In a fine think piece in the Guardian on screen “chemistry,” the film critic David Thomson nicely elucidates that point:
And there we come to the most mysterious and potent chemistry of all, the one that may exist between a performer and the camera, the one that relies on the unique way in which light reflected from one face makes chemistry in the film emulsion. To praise the mystique itself, or to explain away helplessness, film people have always claimed that the camera loves some people and not others….
That may sound like a perfunctory difference, but I think it is crucial in the movies. Even after 150 years or so of still photography, many of us are wary of being photographed. We tense up. We hold ourselves against the scrutiny or the invasion. We become grim or shrill in our look. We give nothing away. And, in life, we are probably more trained in concealing our feelings than in revealing them.
But there is a type of person, not necessarily an actor, who enjoys being photographed because he or she reckons that revelation is their strength. They regard the camera as a friend, or a lover even; and it is not absurd to say that some screen gods and goddesses have had affairs with the camera. Nicole Kidman takes a positive pleasure – something not far from a passion – in being photographed. Marilyn Monroe had a similar rapport with the still camera. She was not always as happy with movie cameras, but the ethos of the still seemed to move her; it was her hope to be a radiant self for just a split second.
Kahneman’s book adds another vital element to the star equation – the “halo effect.” This psychological phenomenon has been documented in many experiments. A classic example: a handsome, self-confident fellow takes the stage and begins to deliver a lecture. The audience is far more inclined to credit his words as true than a lecture by a sloppily dressed, hesitant speaker. Another experiment: researchers string six adjectives together to describe two different leaders. For Leader A, the first three adjectives are positive, beginning with the word “intelligent.” The last three adjectives are negative, ending with the word “arrogant.” For Leader B, the adjectives remain the same, but the word order is reversed so her list begins with “arrogant” and ends with “intelligent.” Naturally, test subjects choose Leader A. It’s the halo effect in action. Her good start conditions how they see the later revelations about her.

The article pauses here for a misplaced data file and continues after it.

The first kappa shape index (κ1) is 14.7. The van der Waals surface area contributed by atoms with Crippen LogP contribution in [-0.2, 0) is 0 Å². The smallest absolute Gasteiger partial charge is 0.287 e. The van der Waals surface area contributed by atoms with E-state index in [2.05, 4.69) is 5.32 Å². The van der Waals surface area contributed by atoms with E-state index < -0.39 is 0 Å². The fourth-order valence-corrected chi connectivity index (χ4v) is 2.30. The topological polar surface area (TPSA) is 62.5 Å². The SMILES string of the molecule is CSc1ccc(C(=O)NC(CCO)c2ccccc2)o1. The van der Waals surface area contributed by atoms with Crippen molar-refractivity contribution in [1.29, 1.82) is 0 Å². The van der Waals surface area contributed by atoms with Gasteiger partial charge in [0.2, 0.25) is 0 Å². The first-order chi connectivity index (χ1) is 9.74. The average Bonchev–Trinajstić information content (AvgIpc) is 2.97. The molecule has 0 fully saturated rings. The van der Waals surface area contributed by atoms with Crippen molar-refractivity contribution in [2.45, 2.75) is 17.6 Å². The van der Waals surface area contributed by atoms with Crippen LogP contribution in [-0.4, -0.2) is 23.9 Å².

For stars, the halo effect can be very powerful. When I talked about my desire to see The Descendants in my last post, it was almost entirely due to the halo George Clooney wears for me.
At the time of Casablanca in 1942, Bogart had been playing private eyes (Sam Spade) and gangsters, often bad guys, in Hollywood movies for more than a decade. His screen persona was well established as a tough guy. Ingrid Bergman was far less known to audiences in 1942. She’d been appearing in movies, mostly European films for nearly 10 years, but she was a fairly new face for American audiences in this film. The IMDB editors refer to ”her natural and unpretentious beauty” – not to mention a true star’s talent for coming alive before the camera – and that sort of freshness is exactly what her part calls for.
Gosh, this System 2 stuff is exhausting, and the word counter beeped a couple hundred words back. So it’s time to call, “Cut!” on this post. But stay tuned for a future post in which I’ll apply System 2 to such tricky Casablanca-generated questions as why great movies need both wise guys and very bad guys as well as the special art of movie dialogue.